Georg Baselitz Romischer Grus (2004). Courtesy White Cube.

Georg Baselitz Romischer Grus (2004). Courtesy White Cube.

Many dealers are working to capitalize on the buzz created by Paris institutions’ packed fall programs. White Cube is presenting Georg Baselitz’s sculpture Römischer Gruß (2004) (priced at $1.3 million) to coincide with the artist’s retrospective at the Pompidou. Hauser & Wirth is showing a sculpture by Louise Bourgeois similar to one on display at the Jardin des Tuileries and a 1967 body print by David Hammons, who is the subject of a retrospective at the Pinault Collection.

Jennifer Flay, FIAC’s director, wants to avoid drawing comparisons among her fair, Art Basel, and Frieze. She noted that Frieze board director Victoria Siddall called her earlier this spring about the London fair’s new dates (it moved back a few weeks from its early October slot) and they mutually agreed it would be a fine idea. There are plenty of far-flung VIPs who are taking advantage of the tight schedule to make a two-city trip, Flay said.

Philip Guston <i>Musa</i> (1975) © The Estate of Philip Guston. Courtesy the Estate and Hauser & Wirth. Photo: Jon Etter

Philip Guston Musa (1975) © The Estate of Philip Guston. Courtesy the Estate and Hauser & Wirth. Photo: Jon Etter

Those who complete the trek will get a sneak preview of the 2024 Olympic Games venue, the Grand Palais Éphémère, which doubles as FIAC’s temporary space until 2023. Its layout is a bit more equitable than the traditional Grand Palais, which hosts the section for new galleries out of the way and upstairs.

One of the buzziest elements of this year’s fair, however, won’t be inside at all, but at the Place Vendôme, where Gagosian has installed a major work by Alexander Calder that Flay predicts will become the “face of FIAC 2021.”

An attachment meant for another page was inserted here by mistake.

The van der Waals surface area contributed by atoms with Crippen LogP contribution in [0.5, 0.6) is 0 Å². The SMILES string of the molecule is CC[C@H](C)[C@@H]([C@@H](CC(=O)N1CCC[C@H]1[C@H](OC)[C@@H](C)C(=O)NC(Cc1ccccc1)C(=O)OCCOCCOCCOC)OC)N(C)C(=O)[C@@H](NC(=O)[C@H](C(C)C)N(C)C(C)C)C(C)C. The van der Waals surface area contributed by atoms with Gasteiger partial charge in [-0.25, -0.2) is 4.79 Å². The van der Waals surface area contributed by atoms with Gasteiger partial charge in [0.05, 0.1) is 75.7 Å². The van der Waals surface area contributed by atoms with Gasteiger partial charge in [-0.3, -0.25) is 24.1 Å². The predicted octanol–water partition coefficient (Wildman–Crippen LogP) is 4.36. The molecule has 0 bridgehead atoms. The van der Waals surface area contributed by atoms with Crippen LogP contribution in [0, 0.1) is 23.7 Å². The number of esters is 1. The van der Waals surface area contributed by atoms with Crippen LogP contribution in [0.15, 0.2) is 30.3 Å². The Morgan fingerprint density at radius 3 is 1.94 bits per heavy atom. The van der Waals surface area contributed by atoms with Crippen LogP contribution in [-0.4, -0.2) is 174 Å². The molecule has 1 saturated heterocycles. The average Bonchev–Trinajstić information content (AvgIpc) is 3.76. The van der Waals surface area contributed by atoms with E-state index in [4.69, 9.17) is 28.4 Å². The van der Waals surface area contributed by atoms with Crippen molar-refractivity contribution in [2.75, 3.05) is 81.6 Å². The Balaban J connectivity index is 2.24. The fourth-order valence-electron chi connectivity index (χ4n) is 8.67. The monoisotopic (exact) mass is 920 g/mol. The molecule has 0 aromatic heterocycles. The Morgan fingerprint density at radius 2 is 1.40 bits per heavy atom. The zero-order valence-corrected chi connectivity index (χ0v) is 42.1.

Flying Dragon (1975) also marks the debut of Gagosian’s new Paris gallery—its third—at 9 rue de Castiglione, which is launching with a show dedicated to the late modernist. (The gallery would not disclose the price of the sculpture, but it last sold at auction for $5.6 million in 2006.)

Bourse de Commerce—Pinault Collection. Photo ©Patrick Tournebœuf/Tendance Floue for the Pinault Collection, Paris.

Bourse de Commerce—Pinault Collection. Photo © Patrick Tournebœuf/Tendance Floue for the Pinault Collection, Paris.

A City Transformed

The French capital’s art market has undergone a transformation in recent years, bolstered in no small part by Brexit. The growing excitement around FIAC has coincided with a period of rapid growth in Paris’s auction market, which expanded by almost 50 percent in 2019.

Dealers have been eager to get a foothold. Earlier this year, Italian dealer Massimo de Carlo opened a small space in the Marais and Chicago’s Mariane Ibrahim unveiled her new gallery on the city’s Avenue Matignon. Other recent arrivals include White Cube, David Zwirner, and Galleria Continua.

The long-term impact of the  U.K.’s exit from the Europe Union is still coming into focus, but Paris’s investment in the arts is undeniable. Two major collections are on view in the capital this week: billionaire businessman François Pinault’s holdings at his new Bourse de Commerce and the storied Morozov Collection at the Louis Vuitton Foundation, founded by Bernard Arnault. (The collector also recently reopened a five-star hotel in Paris, Le Cheval Blanc.)

“Paris is not the old dusty place that everyone thought it was not so many years ago,” Flay said. “Galleries need to show and people need to get back together. There is clearly an appetite.”